Please thank Tony, FLS & Shine Lawyers for their efforts to save us from the EWL monster.
Anthony Murphy v State & LMA.
This case has been considered in the appeal court by three judges over three days. The appeal was about procedural fairness, that the original hearings were flawed in procedure, and that therefore the case should be given the opportunity to be reheard at trial. On the last day, Wednesday 24 September, the deliberations centred on the question of the injunctions – being to stop contracts from being signed until such time as a judge could rule on them if the case is remitted back for a rehearing, and on halting the compulsory acquisition process.
Arguments centred on the appropriateness of the injunctive relief being sought, and the nexus between that relief and the assumed misleading representations. In short, injunctive relief was denied because it was deemed to go beyond what the court considered appropriate relief. They were swayed by arguments from the State, LMA and preferred bidder about the costs that would be incurred if contracts were not signed.
Consideration is now being given whether or not to appeal to the High Court for injunctive relief along the same lines.
The decision about whether or not we got a fair hearing on the pleadings, as delivered by Justice Croft in his decision on 16/9, will be handed down on Monday morning. If it is positive, Tony Murphy and his amazing team will be back in court again for a retrial arguing discovery of the business case to prove our allegation of misleading conduct.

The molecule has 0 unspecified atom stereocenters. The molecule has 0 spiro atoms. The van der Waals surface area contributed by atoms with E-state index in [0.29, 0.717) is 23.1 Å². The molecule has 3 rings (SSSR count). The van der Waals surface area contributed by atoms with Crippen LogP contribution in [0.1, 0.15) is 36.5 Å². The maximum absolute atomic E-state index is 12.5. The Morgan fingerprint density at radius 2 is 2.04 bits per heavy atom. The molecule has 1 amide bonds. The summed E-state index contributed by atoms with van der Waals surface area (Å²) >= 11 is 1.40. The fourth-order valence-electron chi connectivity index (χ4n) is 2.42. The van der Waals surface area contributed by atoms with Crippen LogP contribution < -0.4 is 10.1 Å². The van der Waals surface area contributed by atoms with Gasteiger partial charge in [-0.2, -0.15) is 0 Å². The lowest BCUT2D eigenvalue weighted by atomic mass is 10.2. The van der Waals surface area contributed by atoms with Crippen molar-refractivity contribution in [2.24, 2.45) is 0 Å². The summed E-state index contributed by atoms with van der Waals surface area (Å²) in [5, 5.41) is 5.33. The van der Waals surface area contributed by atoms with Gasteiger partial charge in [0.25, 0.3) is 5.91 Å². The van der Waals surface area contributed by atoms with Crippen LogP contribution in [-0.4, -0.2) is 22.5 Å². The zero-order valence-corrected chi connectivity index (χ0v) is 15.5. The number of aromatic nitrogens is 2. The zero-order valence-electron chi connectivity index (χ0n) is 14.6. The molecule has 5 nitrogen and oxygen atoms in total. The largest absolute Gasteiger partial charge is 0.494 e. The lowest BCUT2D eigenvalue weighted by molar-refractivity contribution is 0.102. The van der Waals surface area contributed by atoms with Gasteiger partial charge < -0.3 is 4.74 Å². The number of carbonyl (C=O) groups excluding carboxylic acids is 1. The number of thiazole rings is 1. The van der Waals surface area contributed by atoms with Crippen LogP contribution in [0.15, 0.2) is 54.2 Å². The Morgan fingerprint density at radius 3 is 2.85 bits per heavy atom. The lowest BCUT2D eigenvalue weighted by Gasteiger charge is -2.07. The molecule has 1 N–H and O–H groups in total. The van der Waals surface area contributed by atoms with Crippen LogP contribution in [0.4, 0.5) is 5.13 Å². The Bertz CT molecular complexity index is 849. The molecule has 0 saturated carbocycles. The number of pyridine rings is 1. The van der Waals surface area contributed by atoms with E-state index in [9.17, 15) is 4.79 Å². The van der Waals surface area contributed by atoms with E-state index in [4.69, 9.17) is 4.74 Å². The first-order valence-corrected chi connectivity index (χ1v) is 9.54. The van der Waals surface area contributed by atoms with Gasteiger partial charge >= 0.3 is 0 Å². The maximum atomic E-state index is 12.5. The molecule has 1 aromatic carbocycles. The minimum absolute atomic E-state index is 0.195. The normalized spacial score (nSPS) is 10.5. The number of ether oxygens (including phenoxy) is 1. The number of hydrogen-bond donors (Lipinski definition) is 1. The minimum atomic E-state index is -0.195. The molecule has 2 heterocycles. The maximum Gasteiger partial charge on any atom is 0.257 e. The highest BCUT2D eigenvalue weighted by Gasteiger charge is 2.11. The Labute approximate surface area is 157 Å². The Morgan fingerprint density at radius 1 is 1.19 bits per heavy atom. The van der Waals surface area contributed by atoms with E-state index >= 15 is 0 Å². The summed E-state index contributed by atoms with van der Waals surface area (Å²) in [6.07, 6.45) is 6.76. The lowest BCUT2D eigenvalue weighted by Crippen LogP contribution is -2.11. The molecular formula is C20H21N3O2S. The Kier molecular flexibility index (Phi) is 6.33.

What is very interesting is that the barrister for the preferred bidder disclosed in court that they are incurring approximately $1.43 million a month in costs which would be lost if contracts are not signed. In addition, the State revealed that some $1.4million in foreign exchange costs will be incurred if contracts are not signed by 1 October.
This comes on top of revelations in the Age on 24 September of a $500m ‘kill fee’ that the government is inserting into the contract to bind any future government to honouring the contract.
We have to ask: How much is the government willing to pay to sign these contracts before the election? Why not simply down tools and stop work now until the uncertainty of the validity of the Ministers Planning Approval is resolved in December.
To say that these costs are the reason we must sign contracts is tantamount to holding a gun to our head. And certainly not in the interests of Victorians. The decision about what is in the contract, and whether or not to sign it, sits squarely with the government. They could put a halt to this now and avoid the huge penalty costs that we Victorians will have to pay. These are costs we will need to pay for generations, all for a political cause to serve the current government. Had this project gone through due process, we would not find ourselves in this position. It is disgraceful.